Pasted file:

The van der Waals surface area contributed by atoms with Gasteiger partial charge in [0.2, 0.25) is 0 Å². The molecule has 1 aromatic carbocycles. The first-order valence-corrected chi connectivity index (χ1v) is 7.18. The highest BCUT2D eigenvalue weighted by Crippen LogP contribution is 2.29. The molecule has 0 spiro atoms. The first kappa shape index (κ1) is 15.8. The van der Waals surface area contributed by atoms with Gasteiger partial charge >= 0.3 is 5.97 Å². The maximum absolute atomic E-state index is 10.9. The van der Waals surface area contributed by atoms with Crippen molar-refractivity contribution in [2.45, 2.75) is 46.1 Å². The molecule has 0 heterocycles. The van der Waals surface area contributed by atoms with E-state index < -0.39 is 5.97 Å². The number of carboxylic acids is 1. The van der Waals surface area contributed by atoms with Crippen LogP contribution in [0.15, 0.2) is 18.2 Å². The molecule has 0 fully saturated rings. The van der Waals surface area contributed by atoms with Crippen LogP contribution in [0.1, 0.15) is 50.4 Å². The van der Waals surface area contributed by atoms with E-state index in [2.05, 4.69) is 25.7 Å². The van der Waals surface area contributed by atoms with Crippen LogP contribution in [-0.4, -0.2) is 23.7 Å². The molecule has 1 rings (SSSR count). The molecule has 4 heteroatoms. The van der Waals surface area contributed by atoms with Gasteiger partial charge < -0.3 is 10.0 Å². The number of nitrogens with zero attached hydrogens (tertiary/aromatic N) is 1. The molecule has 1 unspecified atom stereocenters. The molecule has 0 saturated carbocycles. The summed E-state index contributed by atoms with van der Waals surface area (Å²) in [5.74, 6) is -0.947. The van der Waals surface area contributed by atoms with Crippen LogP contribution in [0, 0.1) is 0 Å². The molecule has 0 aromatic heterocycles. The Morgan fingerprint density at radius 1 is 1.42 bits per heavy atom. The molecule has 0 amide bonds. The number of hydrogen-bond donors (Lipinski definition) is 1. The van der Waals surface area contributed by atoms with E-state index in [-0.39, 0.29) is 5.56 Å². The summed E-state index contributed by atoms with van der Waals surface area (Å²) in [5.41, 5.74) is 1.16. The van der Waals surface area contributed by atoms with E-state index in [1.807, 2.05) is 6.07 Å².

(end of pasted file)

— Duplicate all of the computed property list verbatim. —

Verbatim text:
The van der Waals surface area contributed by atoms with Gasteiger partial charge in [0.2, 0.25) is 0 Å². The molecule has 1 aromatic carbocycles. The first-order valence-corrected chi connectivity index (χ1v) is 7.18. The highest BCUT2D eigenvalue weighted by Crippen LogP contribution is 2.29. The molecule has 0 spiro atoms. The first kappa shape index (κ1) is 15.8. The van der Waals surface area contributed by atoms with Gasteiger partial charge >= 0.3 is 5.97 Å². The maximum absolute atomic E-state index is 10.9. The van der Waals surface area contributed by atoms with Crippen molar-refractivity contribution in [2.45, 2.75) is 46.1 Å². The molecule has 0 heterocycles. The van der Waals surface area contributed by atoms with E-state index < -0.39 is 5.97 Å². The number of carboxylic acids is 1. The van der Waals surface area contributed by atoms with Crippen LogP contribution in [0.15, 0.2) is 18.2 Å². The molecule has 0 fully saturated rings. The van der Waals surface area contributed by atoms with Crippen LogP contribution in [0.1, 0.15) is 50.4 Å². The van der Waals surface area contributed by atoms with E-state index in [2.05, 4.69) is 25.7 Å². The van der Waals surface area contributed by atoms with Crippen LogP contribution in [-0.4, -0.2) is 23.7 Å². The molecule has 1 rings (SSSR count). The molecule has 4 heteroatoms. The van der Waals surface area contributed by atoms with Gasteiger partial charge < -0.3 is 10.0 Å². The number of nitrogens with zero attached hydrogens (tertiary/aromatic N) is 1. The molecule has 1 unspecified atom stereocenters. The molecule has 0 saturated carbocycles. The summed E-state index contributed by atoms with van der Waals surface area (Å²) in [5.74, 6) is -0.947. The van der Waals surface area contributed by atoms with Crippen LogP contribution in [0, 0.1) is 0 Å². The molecule has 0 aromatic heterocycles. The Morgan fingerprint density at radius 1 is 1.42 bits per heavy atom. The molecule has 0 amide bonds. The number of hydrogen-bond donors (Lipinski definition) is 1. The van der Waals surface area contributed by atoms with E-state index in [-0.39, 0.29) is 5.56 Å². The summed E-state index contributed by atoms with van der Waals surface area (Å²) in [5.41, 5.74) is 1.16. The van der Waals surface area contributed by atoms with E-state index in [1.807, 2.05) is 6.07 Å².